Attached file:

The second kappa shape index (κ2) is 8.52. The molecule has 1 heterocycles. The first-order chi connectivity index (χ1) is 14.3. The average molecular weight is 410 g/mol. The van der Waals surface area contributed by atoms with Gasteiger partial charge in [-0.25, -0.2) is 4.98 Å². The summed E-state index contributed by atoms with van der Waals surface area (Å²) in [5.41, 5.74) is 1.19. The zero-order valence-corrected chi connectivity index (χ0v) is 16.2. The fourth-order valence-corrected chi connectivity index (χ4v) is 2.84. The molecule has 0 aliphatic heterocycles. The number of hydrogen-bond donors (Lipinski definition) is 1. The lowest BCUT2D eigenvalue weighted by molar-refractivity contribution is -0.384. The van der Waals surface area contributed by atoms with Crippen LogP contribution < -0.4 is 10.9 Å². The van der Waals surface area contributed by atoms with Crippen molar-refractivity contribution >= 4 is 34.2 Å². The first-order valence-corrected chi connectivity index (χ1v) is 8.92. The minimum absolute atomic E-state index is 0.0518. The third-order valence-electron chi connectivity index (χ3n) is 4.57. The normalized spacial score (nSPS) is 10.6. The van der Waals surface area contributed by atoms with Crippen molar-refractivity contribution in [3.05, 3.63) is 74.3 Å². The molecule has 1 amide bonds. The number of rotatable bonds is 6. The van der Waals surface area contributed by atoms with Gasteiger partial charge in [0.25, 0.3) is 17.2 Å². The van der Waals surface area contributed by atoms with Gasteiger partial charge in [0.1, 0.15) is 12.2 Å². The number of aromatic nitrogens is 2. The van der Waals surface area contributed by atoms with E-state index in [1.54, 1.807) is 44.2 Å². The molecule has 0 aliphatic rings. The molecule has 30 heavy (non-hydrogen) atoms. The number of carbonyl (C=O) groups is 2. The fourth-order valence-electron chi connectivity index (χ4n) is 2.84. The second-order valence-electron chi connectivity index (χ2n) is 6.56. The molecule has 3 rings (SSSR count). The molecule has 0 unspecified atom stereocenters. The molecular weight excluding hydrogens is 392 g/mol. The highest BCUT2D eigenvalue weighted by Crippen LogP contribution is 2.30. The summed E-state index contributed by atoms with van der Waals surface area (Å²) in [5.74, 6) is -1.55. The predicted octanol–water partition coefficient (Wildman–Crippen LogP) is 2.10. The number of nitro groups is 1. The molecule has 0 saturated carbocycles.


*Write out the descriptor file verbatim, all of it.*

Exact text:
The second kappa shape index (κ2) is 8.52. The molecule has 1 heterocycles. The first-order chi connectivity index (χ1) is 14.3. The average molecular weight is 410 g/mol. The van der Waals surface area contributed by atoms with Gasteiger partial charge in [-0.25, -0.2) is 4.98 Å². The summed E-state index contributed by atoms with van der Waals surface area (Å²) in [5.41, 5.74) is 1.19. The zero-order valence-corrected chi connectivity index (χ0v) is 16.2. The fourth-order valence-corrected chi connectivity index (χ4v) is 2.84. The molecule has 0 aliphatic heterocycles. The number of hydrogen-bond donors (Lipinski definition) is 1. The lowest BCUT2D eigenvalue weighted by molar-refractivity contribution is -0.384. The van der Waals surface area contributed by atoms with Crippen LogP contribution < -0.4 is 10.9 Å². The van der Waals surface area contributed by atoms with Crippen molar-refractivity contribution >= 4 is 34.2 Å². The first-order valence-corrected chi connectivity index (χ1v) is 8.92. The minimum absolute atomic E-state index is 0.0518. The third-order valence-electron chi connectivity index (χ3n) is 4.57. The normalized spacial score (nSPS) is 10.6. The van der Waals surface area contributed by atoms with Crippen molar-refractivity contribution in [3.05, 3.63) is 74.3 Å². The molecule has 1 amide bonds. The number of rotatable bonds is 6. The van der Waals surface area contributed by atoms with Gasteiger partial charge in [0.25, 0.3) is 17.2 Å². The van der Waals surface area contributed by atoms with Gasteiger partial charge in [0.1, 0.15) is 12.2 Å². The number of aromatic nitrogens is 2. The van der Waals surface area contributed by atoms with E-state index in [1.54, 1.807) is 44.2 Å². The molecule has 0 aliphatic rings. The molecule has 30 heavy (non-hydrogen) atoms. The number of carbonyl (C=O) groups is 2. The fourth-order valence-electron chi connectivity index (χ4n) is 2.84. The second-order valence-electron chi connectivity index (χ2n) is 6.56. The molecule has 3 rings (SSSR count). The molecule has 0 unspecified atom stereocenters. The molecular weight excluding hydrogens is 392 g/mol. The highest BCUT2D eigenvalue weighted by Crippen LogP contribution is 2.30. The summed E-state index contributed by atoms with van der Waals surface area (Å²) in [5.74, 6) is -1.55. The predicted octanol–water partition coefficient (Wildman–Crippen LogP) is 2.10. The number of nitro groups is 1. The molecule has 0 saturated carbocycles.